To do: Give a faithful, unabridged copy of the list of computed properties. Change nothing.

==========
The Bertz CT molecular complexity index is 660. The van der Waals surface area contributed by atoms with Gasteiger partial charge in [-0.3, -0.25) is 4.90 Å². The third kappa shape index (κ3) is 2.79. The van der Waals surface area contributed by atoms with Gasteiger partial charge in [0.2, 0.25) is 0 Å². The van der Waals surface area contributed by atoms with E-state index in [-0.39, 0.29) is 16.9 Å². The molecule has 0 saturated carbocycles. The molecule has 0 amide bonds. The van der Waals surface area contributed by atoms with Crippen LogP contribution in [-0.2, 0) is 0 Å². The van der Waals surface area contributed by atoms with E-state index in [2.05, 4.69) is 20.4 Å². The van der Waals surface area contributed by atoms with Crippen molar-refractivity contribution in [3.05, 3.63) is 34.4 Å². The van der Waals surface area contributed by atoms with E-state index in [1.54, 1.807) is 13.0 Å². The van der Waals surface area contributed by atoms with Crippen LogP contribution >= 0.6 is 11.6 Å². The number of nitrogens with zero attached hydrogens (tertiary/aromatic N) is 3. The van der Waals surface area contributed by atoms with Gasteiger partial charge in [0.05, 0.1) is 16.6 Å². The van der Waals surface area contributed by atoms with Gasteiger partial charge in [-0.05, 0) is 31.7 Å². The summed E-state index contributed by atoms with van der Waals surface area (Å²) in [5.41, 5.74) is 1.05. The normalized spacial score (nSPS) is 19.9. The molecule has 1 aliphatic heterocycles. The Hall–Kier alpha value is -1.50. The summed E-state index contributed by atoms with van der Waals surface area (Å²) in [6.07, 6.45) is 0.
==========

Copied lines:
The Bertz CT molecular complexity index is 660. The van der Waals surface area contributed by atoms with Gasteiger partial charge in [-0.3, -0.25) is 4.90 Å². The third kappa shape index (κ3) is 2.79. The van der Waals surface area contributed by atoms with Gasteiger partial charge in [0.2, 0.25) is 0 Å². The van der Waals surface area contributed by atoms with E-state index in [-0.39, 0.29) is 16.9 Å². The molecule has 0 saturated carbocycles. The molecule has 0 amide bonds. The van der Waals surface area contributed by atoms with Crippen LogP contribution in [-0.2, 0) is 0 Å². The van der Waals surface area contributed by atoms with E-state index in [2.05, 4.69) is 20.4 Å². The van der Waals surface area contributed by atoms with Crippen molar-refractivity contribution in [3.05, 3.63) is 34.4 Å². The van der Waals surface area contributed by atoms with E-state index in [1.54, 1.807) is 13.0 Å². The van der Waals surface area contributed by atoms with Crippen LogP contribution >= 0.6 is 11.6 Å². The number of nitrogens with zero attached hydrogens (tertiary/aromatic N) is 3. The van der Waals surface area contributed by atoms with Gasteiger partial charge in [0.05, 0.1) is 16.6 Å². The van der Waals surface area contributed by atoms with Gasteiger partial charge in [-0.05, 0) is 31.7 Å². The summed E-state index contributed by atoms with van der Waals surface area (Å²) in [5.41, 5.74) is 1.05. The normalized spacial score (nSPS) is 19.9. The molecule has 1 aliphatic heterocycles. The Hall–Kier alpha value is -1.50. The summed E-state index contributed by atoms with van der Waals surface area (Å²) in [6.07, 6.45) is 0.